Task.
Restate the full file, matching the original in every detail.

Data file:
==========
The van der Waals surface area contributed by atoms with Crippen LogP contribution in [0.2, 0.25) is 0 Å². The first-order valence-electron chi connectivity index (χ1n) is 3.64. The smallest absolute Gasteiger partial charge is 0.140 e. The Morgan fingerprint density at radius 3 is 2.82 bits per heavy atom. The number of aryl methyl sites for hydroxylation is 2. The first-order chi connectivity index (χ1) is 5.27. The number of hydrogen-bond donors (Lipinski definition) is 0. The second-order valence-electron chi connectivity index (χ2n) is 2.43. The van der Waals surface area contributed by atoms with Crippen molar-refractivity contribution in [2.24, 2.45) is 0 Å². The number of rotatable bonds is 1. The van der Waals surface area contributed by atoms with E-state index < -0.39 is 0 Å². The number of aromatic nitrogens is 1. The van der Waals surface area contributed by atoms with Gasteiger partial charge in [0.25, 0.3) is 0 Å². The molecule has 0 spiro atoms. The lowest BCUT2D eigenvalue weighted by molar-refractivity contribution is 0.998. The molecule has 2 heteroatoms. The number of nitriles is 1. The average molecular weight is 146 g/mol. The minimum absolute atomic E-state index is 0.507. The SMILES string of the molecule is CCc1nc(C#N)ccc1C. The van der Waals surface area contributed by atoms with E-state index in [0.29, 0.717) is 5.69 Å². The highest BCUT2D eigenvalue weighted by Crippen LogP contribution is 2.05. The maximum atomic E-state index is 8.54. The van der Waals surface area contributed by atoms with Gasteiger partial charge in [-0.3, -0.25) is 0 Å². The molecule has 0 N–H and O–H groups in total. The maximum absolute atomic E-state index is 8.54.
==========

The van der Waals surface area contributed by atoms with Crippen LogP contribution in [0.2, 0.25) is 0 Å². The first-order valence-electron chi connectivity index (χ1n) is 3.64. The smallest absolute Gasteiger partial charge is 0.140 e. The Morgan fingerprint density at radius 3 is 2.82 bits per heavy atom. The number of aryl methyl sites for hydroxylation is 2. The first-order chi connectivity index (χ1) is 5.27. The number of hydrogen-bond donors (Lipinski definition) is 0. The second-order valence-electron chi connectivity index (χ2n) is 2.43. The van der Waals surface area contributed by atoms with Crippen molar-refractivity contribution in [2.24, 2.45) is 0 Å². The number of rotatable bonds is 1. The van der Waals surface area contributed by atoms with E-state index < -0.39 is 0 Å². The number of aromatic nitrogens is 1. The van der Waals surface area contributed by atoms with Gasteiger partial charge in [0.25, 0.3) is 0 Å². The molecule has 0 spiro atoms. The lowest BCUT2D eigenvalue weighted by molar-refractivity contribution is 0.998. The molecule has 2 heteroatoms. The number of nitriles is 1. The average molecular weight is 146 g/mol. The minimum absolute atomic E-state index is 0.507. The SMILES string of the molecule is CCc1nc(C#N)ccc1C. The van der Waals surface area contributed by atoms with E-state index in [0.29, 0.717) is 5.69 Å². The highest BCUT2D eigenvalue weighted by Crippen LogP contribution is 2.05. The maximum atomic E-state index is 8.54. The van der Waals surface area contributed by atoms with Gasteiger partial charge in [-0.3, -0.25) is 0 Å². The molecule has 0 N–H and O–H groups in total. The maximum absolute atomic E-state index is 8.54.